Funding Gaps? Access To Bank Loans By High-Tech Start-Ups

Funding Gaps? Access To Bank Loans By High-Tech Start-Ups This paper aims to shed new light on start-up financing of new technology-based firms (NTBFs) and the existence of credit constraints that may negatively affect their activity. For this purpose, we analyze the different sources of start-up financing used by NTBFs and investigate several characteristics that may influence the extent of recourse to bank loans. In the empirical section, we consider a sample composed of 386 Italian NTBFs that operate both in manufacturing and services. We estimate double-censored tobit and bivariate tobit models so as to highlight the determinants of (i) the financial leverage, measured by the ratio of bank debt to total capital, and (ii) the amounts of personal capital and bank loans of firms at start-up, respectively. Our findings support the view that the credit market is imperfect and there exists a financing hierarchy. In fact, only a minority of firms resorts to outside financing, and especially to bank debt. In addition, the level of financial leverage is not random; it increases with an increase of the predicted amount of firms’ total initial capital, while it decreases with variables such as the number of owners and the work experience of founders that are indicative of greater personal wealth available to finance firms’ start-up. Lastly, the size of the bank loans obtained by firms generally is small and it is quite insensitive to demand-side factors that instead determine the amount of personal and total capital, with the notable exception of scale economies in the industry of the start-up. In other words, in accordance with the argument that credit to NTBFs is rationed, the loan supply curve is highly inelastic, even though not perfectly so. http://www.deepdyve.com/assets/images/DeepDyve-Logo-lg.png Small Business Economics Springer Journals

Funding Gaps? Access To Bank Loans By High-Tech Start-Ups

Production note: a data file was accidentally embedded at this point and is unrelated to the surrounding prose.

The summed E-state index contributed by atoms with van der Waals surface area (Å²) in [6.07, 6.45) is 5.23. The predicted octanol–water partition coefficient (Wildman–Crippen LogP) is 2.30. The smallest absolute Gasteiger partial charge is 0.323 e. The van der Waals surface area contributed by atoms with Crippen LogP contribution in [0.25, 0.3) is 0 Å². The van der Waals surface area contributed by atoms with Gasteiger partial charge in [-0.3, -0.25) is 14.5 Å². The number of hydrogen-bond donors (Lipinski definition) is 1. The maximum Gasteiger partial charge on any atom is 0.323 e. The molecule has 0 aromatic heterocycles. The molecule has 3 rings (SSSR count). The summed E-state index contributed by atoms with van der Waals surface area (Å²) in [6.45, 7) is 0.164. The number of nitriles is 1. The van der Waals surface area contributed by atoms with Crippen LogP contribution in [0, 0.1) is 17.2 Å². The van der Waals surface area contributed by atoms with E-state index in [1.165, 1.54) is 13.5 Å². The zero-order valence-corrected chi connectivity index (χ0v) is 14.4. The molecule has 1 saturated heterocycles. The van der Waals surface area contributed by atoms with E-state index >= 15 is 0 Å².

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Publisher
Kluwer Academic Publishers-Plenum Publishers
Copyright
Copyright © 2006 by Springer
Subject
Business and Management; Management; Microeconomics; Entrepreneurship; Industrial Organization
ISSN
0921-898X
eISSN
1573-0913
D.O.I.
10.1007/s11187-005-4067-0
Publisher site
See Article on Publisher Site

Abstract

This paper aims to shed new light on start-up financing of new technology-based firms (NTBFs) and the existence of credit constraints that may negatively affect their activity. For this purpose, we analyze the different sources of start-up financing used by NTBFs and investigate several characteristics that may influence the extent of recourse to bank loans. In the empirical section, we consider a sample composed of 386 Italian NTBFs that operate both in manufacturing and services. We estimate double-censored tobit and bivariate tobit models so as to highlight the determinants of (i) the financial leverage, measured by the ratio of bank debt to total capital, and (ii) the amounts of personal capital and bank loans of firms at start-up, respectively. Our findings support the view that the credit market is imperfect and there exists a financing hierarchy. In fact, only a minority of firms resorts to outside financing, and especially to bank debt. In addition, the level of financial leverage is not random; it increases with an increase of the predicted amount of firms’ total initial capital, while it decreases with variables such as the number of owners and the work experience of founders that are indicative of greater personal wealth available to finance firms’ start-up. Lastly, the size of the bank loans obtained by firms generally is small and it is quite insensitive to demand-side factors that instead determine the amount of personal and total capital, with the notable exception of scale economies in the industry of the start-up. In other words, in accordance with the argument that credit to NTBFs is rationed, the loan supply curve is highly inelastic, even though not perfectly so.

Journal

Small Business EconomicsSpringer Journals

Published: Oct 7, 2006

References

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